Associate Professor Lisa Bass Named President-elect of the University Council for Educational Administration (UCEA)
NC State College of Education Associate Professor Lisa Bass remembers thinking it was a big deal when she first joined the University Council for Educational Administration (UCEA) as a graduate student and began regularly attending their annual conference.
Over the years, Bass has served in various roles for the organization, including being an elected member of the executive committee and working as a mentor in the UCEA’s Jackson Scholars Network.
Now, Bass is preparing to step into the biggest leading role in the UCEA after being named president-elect in November.
“As a graduate student, the UCEA conference was my home conference that I would go to and I’ve been going to for years,” she said. “I just have a lot of respect for the organization and all of the programs they offer. Having been connected in that way to this organization that I really respect for so long, it just meant everything for me to be elected as the next president.”
The UCEA is a consortium of higher education institutions that are committed to advancing the preparation and practice of educational leaders for the benefit of schools and children by promoting and disseminating research on essential problems of leadership practice, improving preparation and professional development of educational leaders and professors, and influencing educational policy.
Before taking over as president at the UCEA Convention in Minneapolis this fall, Bass’ role as president-elect means she has had the opportunity to plan and select a theme for the event.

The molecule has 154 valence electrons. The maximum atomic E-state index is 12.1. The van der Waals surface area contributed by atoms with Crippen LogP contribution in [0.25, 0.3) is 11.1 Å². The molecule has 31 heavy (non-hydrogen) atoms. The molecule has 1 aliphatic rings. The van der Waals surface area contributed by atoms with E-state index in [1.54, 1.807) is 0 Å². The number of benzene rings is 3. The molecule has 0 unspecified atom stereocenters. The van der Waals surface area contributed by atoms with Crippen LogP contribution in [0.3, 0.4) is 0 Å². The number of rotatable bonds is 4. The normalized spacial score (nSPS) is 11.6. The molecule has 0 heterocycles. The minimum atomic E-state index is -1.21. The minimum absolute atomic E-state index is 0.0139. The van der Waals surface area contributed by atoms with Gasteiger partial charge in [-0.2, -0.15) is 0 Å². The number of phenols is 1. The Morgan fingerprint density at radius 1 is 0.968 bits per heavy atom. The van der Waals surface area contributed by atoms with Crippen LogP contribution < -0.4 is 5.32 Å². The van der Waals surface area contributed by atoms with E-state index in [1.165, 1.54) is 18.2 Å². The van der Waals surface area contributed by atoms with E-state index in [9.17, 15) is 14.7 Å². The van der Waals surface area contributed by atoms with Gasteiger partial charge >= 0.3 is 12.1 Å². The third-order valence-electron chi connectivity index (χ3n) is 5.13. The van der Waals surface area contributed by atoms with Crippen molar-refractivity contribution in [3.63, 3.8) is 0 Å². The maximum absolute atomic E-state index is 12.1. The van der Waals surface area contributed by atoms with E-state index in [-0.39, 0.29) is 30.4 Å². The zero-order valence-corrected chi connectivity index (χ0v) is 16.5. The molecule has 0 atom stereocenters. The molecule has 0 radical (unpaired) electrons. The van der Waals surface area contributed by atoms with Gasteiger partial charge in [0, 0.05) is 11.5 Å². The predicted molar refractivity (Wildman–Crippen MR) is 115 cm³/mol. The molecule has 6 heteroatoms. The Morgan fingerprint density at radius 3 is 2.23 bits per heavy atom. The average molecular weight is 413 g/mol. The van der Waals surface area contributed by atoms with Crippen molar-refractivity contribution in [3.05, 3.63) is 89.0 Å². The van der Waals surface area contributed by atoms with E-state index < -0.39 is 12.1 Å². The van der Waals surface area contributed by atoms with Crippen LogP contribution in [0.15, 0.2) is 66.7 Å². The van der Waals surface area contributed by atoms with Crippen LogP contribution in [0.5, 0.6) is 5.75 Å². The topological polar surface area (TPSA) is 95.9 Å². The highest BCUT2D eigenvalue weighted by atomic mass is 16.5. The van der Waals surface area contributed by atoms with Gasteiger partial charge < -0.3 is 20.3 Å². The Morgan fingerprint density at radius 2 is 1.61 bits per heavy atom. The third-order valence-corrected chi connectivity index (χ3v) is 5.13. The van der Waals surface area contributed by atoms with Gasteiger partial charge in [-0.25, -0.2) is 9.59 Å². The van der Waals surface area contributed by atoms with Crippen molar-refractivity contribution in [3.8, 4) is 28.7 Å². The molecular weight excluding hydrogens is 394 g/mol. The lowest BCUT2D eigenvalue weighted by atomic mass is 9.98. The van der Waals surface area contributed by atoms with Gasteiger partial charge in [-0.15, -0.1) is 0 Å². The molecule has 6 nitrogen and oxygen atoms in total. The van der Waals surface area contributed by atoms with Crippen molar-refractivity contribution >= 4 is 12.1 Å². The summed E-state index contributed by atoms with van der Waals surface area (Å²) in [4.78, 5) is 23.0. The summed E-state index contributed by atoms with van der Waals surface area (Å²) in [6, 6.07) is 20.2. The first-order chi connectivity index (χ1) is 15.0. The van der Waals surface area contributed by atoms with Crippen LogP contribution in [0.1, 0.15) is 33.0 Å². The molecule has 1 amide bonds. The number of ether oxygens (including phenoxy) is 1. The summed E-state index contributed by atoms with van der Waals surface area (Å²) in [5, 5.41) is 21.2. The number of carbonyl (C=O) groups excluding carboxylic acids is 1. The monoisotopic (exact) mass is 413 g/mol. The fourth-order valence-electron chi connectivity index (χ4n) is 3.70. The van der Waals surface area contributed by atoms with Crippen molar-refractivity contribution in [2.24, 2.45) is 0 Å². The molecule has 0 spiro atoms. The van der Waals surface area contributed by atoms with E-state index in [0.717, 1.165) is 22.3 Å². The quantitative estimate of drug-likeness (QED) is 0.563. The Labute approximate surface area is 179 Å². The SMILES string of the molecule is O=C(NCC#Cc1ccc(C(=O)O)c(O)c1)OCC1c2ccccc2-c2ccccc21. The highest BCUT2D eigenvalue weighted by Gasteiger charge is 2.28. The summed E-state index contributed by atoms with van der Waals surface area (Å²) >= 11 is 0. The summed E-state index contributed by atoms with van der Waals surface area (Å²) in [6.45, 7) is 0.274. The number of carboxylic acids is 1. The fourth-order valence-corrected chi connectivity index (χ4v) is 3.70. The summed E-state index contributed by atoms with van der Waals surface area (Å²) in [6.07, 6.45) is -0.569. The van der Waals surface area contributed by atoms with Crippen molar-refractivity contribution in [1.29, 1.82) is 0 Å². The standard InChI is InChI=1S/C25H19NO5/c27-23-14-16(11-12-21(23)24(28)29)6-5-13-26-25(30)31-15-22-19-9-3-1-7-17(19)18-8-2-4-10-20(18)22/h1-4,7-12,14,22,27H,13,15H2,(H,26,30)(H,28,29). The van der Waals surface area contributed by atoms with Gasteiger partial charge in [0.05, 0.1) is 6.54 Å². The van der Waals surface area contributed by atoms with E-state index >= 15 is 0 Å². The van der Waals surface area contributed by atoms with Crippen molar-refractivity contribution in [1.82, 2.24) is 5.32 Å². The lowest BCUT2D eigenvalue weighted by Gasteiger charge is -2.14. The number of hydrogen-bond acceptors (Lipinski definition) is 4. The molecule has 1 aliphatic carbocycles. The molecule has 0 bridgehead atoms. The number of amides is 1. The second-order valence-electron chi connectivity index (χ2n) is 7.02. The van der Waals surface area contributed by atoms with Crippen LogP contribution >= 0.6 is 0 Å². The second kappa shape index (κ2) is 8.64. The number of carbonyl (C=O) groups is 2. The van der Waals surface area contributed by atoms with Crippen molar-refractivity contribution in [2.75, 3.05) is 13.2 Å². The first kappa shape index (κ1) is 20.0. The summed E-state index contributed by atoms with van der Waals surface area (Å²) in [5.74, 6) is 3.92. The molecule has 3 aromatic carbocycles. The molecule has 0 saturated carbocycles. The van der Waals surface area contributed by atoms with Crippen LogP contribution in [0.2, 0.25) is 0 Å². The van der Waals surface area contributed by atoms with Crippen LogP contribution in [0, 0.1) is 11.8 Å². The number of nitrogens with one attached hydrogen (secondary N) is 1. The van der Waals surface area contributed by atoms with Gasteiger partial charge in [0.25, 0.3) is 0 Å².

She chose to focus on “A Call to Action: Imagining a Hard Reset in Educational Leadership,” drawing on a term she first came across in a 2021 article from Gloria Ladson-Billings. The choice, Bass said, is meant to address the uncertainty that has existed as people struggle to adjust to the new normal after the pandemic.
“Right now, it just seems like there’s so much in the air. So many crises are going on and people are nervous and jittery and are struggling to know what their place is,” she said. “There are too many things that have changed, some things for the better and some things not, but we have to cope with the good and the bad and define where we want to go, otherwise it will be defined for us and we will continue to feel unsettled.”
To further address some of the unsettled feelings among scholars, as well as the ongoing mental health crisis, Bass has also opted to introduce affinity circles as well as action components to this year’s conference.
In addition, she hopes to put together a special issue publication for educational leaders.
“Even though we look at issues of academic freedom from a higher education perspective, it trickles down to the elementary, middle and high schools as well. So, we’re going to do a call for principals who have had to deal with difficult situations and have cases for other people to read so they can navigate that as well,” Bass said.